Democratic Barack Obama Joe Biden 1,629,467 61.92% 10
Republican John McCain Sarah Palin 959,862 36.47% 0
Independent Ralph Nader Matt Gonzalez 14,713 0.56% 0
Libertarian Bob Barr Wayne Allyn Root 9,842 0.44% 0
Independent Write-in candidates 9,043 0.34% 0
Green Cynthia McKinney Rosa Clemente 4,747 0.18% 0
Constitution Chuck Baldwin Darrell Castle 3,760 0.14% 0
America's Independent Alan Keyes (write-in) Brian Rohrbough 103 0.00% 0
Unaffiliated Donald Kenneth Allen (write-in) Christopher Borcik 17 0.56% 0
Democratic Blaine Taylor (write-in) n/a 12 0.00% 0
Socialist USA Brian Moore (write-in) Stewart Alexander 10 0.00% 0
Totals 2,631,596 100.00% 10
Voter turnout (Voting age population) 62.4%

Results breakdown

By county

County Obama(D) McCain(R)
Allegany 10,693 18,405
Anne Arundel 125,015 129,682
Baltimore (City) 214,385 28,681
Baltimore (County) 214,151 158,714
Calvert 20,299 23,095
Caroline 4,971 8,015
Carroll 28,060 54,503
Cecil 17,665 23,855
Charles 43,635 25,732
Dorchester 6,912 8,168
Frederick 54,013 55,170
Garrett 3,736 8,903
Harford 48,552 71,751
Howard 87,120 55,393
Kent 4,953 4,905
Montgomery 314,444 118,608
Queen Anne's 8,575 15,087
St. Mary's 19,023 24,705
Somerset 4,779 5,037
Talbot 9,035 10,995
Washington 26,245 34,169
Wicomico 19,436 21,849
Worcester 11,374 15,607
Totals 1,629,467 959,862

By congressional district

Barack Obama carried six of Maryland’s eight congressional districts, all held by Democrats. John McCain carried two congressional districts, the only one held by a Republican and one that was won by a Democrat in 2008.
District McCain Obama Representative
1st 58.26% 39.81% Wayne Gilchrest (110th Congress)
Frank M. Kratovil, Jr. (111th Congress)
2nd 38.25% 59.84% Dutch Ruppersberger
3rd 39.23% 58.78% John Sarbanes
4th 14.16% 85.06% Albert Wynn (110th Congress)
Donna Edwards (111th Congress)
5th 33.30% 65.44% Steny Hoyer
6th 57.65% 40.19% Roscoe Bartlett
7th 19.89% 78.79% Elijah Cummings
8th 24.70% 73.88% Chris Van Hollen

Electors

Technically the voters of Maryland cast their ballots for electors: representatives to the Electoral College. Maryland is allocated 10 electors because it has 8 congressional districts and 2 senators. All candidates who appear on the ballot or qualify to receive write-in votes must submit a list of 10 electors, who pledge to vote for their candidate and his or her running mate. Whoever wins the majority of votes in the state is awarded all 10 electoral votes. Their chosen electors then vote for President and Vice President. Although electors are pledged to their candidate and running mate, they are not obligated to vote for them.[20] An elector who votes for someone other than his or her candidate is known as a faithless elector.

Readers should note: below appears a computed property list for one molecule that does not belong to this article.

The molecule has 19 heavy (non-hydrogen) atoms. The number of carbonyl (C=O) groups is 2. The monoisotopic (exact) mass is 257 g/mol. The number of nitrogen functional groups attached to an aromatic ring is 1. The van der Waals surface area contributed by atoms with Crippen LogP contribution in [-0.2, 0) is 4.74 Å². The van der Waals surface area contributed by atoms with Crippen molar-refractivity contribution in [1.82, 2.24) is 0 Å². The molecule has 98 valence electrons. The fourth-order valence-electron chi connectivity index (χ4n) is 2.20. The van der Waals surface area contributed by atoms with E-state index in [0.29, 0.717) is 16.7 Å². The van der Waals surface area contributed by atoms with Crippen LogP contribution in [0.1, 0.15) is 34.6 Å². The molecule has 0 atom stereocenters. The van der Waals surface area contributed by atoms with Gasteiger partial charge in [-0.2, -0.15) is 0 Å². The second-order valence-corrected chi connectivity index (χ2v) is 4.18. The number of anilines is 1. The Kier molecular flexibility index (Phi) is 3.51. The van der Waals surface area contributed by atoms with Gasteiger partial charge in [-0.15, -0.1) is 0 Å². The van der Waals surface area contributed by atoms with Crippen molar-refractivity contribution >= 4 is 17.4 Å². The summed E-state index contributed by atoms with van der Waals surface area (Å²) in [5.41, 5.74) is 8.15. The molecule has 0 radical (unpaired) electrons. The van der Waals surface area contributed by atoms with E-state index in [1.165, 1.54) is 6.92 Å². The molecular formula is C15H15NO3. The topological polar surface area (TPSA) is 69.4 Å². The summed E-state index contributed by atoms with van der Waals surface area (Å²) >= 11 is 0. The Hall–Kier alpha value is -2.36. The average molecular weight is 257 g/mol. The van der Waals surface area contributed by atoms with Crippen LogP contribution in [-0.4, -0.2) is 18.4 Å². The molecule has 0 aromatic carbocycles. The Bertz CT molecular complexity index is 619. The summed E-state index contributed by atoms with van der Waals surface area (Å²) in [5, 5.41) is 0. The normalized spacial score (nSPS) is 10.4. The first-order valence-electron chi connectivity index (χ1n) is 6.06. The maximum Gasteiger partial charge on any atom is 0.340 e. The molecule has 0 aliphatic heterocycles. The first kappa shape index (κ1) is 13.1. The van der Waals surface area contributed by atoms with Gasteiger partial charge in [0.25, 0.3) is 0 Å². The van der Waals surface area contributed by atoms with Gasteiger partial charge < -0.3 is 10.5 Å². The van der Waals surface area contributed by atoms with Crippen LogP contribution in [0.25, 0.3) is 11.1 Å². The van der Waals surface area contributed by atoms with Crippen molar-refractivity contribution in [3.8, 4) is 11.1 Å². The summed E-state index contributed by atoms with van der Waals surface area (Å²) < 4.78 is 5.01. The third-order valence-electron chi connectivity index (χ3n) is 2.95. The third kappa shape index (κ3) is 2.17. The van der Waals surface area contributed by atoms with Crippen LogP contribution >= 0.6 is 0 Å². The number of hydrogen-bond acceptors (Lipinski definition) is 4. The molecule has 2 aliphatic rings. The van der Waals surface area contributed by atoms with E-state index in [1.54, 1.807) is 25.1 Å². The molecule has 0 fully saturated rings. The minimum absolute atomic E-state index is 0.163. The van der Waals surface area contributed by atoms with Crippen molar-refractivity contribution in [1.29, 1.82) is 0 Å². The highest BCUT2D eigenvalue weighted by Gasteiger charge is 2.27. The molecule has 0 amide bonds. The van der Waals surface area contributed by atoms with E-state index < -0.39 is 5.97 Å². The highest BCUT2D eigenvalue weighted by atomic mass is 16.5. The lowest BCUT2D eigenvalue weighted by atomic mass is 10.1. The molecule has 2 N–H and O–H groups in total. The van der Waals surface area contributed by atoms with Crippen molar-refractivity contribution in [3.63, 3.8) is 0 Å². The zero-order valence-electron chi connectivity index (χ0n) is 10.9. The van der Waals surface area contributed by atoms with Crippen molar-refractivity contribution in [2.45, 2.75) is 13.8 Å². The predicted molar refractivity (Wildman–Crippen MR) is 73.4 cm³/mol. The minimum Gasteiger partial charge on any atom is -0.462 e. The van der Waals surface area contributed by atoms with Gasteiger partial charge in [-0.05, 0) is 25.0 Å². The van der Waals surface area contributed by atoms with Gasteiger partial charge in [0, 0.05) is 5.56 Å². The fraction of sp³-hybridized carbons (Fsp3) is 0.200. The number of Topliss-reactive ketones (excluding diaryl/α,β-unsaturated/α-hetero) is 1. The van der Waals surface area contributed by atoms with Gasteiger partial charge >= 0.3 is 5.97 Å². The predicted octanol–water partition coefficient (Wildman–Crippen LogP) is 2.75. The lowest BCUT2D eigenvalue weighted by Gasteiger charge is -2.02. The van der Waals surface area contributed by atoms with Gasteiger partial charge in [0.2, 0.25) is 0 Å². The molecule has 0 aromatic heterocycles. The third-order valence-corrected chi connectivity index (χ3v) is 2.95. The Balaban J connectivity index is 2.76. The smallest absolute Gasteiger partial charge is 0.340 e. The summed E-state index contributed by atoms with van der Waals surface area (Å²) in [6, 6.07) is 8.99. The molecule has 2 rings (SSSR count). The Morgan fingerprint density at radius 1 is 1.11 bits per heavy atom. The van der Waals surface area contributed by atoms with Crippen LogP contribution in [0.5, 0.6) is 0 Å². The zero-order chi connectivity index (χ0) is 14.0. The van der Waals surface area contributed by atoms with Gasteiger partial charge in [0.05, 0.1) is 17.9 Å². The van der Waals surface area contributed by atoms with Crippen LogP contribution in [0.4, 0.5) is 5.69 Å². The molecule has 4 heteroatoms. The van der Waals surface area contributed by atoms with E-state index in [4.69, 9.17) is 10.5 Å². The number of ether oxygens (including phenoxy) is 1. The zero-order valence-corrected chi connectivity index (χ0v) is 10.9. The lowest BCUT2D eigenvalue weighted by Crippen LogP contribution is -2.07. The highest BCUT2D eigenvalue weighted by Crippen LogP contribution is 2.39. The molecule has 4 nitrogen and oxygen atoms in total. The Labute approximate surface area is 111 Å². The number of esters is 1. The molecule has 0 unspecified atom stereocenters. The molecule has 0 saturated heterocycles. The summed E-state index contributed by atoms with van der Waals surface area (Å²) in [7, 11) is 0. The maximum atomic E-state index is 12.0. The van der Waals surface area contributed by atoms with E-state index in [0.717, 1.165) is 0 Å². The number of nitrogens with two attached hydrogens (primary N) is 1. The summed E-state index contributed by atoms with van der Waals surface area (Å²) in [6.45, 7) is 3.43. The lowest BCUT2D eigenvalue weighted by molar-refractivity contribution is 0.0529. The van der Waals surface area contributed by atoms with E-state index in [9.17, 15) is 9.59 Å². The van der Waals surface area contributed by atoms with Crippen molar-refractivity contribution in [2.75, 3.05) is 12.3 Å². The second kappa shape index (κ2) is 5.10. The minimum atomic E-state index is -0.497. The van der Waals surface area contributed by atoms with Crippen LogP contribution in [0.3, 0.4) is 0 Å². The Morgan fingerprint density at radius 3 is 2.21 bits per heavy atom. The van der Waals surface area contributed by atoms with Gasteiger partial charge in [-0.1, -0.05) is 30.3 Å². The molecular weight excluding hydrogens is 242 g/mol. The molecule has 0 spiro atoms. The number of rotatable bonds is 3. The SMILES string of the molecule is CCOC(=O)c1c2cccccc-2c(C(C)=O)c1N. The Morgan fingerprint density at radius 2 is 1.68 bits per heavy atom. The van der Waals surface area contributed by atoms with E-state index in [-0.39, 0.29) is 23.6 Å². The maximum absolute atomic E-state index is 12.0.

The electors of each state and the District of Columbia met on December 15, 2008 to cast their votes for President and Vice President. The Electoral College itself never meets as one body. Instead the electors from each state and the District of Columbia met in their respective capitols.

The following were the members of the Electoral College from the state. All 10 were pledged to Barack Obama and Joe Biden:[21]

  1. Gene M. Ransom III
  2. Delores Kelley
  3. Guy Guzzone
  4. Nathaniel Exum
  5. Chris Reynolds
  6. Bobby Fouche
  7. Liz Bobo
  8. Michael Barnes
  9. Susan Lee
  10. Rainier Harvey, Sr.

References

  1. ^ D.C.'s Political Report: The complete source for campaign summaries
  2. ^ Presidential | The Cook Political Report
  3. ^ Adnaan (2008-09-20). "Track the Electoral College vote predictions".  
  4. ^ Election Projection: 2008 Elections - Polls, Projections, Results
  5. ^ Electoral-vote.com: President, Senate, House Updated Daily
  6. ^ a b c d Based on Takeaway
  7. ^ POLITICO's 2008 Swing State Map - POLITICO.com
  8. ^ RealClearPolitics - Electoral Map
  9. ^ "CQ Presidential Maps, 2008". CQ Politics. Archived from the original on 29 October 2008. Retrieved 31 August 2012. 
  10. ^ "Electoral College Map". The New York Times. Retrieved 2010-05-26. 
  11. ^ "October – 2008 – CNN Political Ticker - CNN.com Blogs". CNN. Retrieved 2010-05-26. 
  12. ^ "Winning the Electoral College". Fox News. 2010-04-27. 
  13. ^ roadto270
  14. ^ Election 2008: Electoral College Update - Rasmussen Reports™
  15. ^ Election 2008 Polls - Dave Leip's Atlas of U.S. Presidential Elections
  16. ^ Presidential Campaign Finance
  17. ^ "Map: Campaign Ad Spending - Election Center 2008 from CNN.com". CNN. Retrieved 2010-05-26. 
  18. ^ "Map: Campaign Candidate Visits - Election Center 2008 from CNN.com". CNN. Retrieved 2010-05-26. 
  19. ^ "Maryland State Board of Elections". Retrieved 2008-12-12. 
  20. ^ "Electoral College".  
  21. ^ Maryland State Board of Elections

See also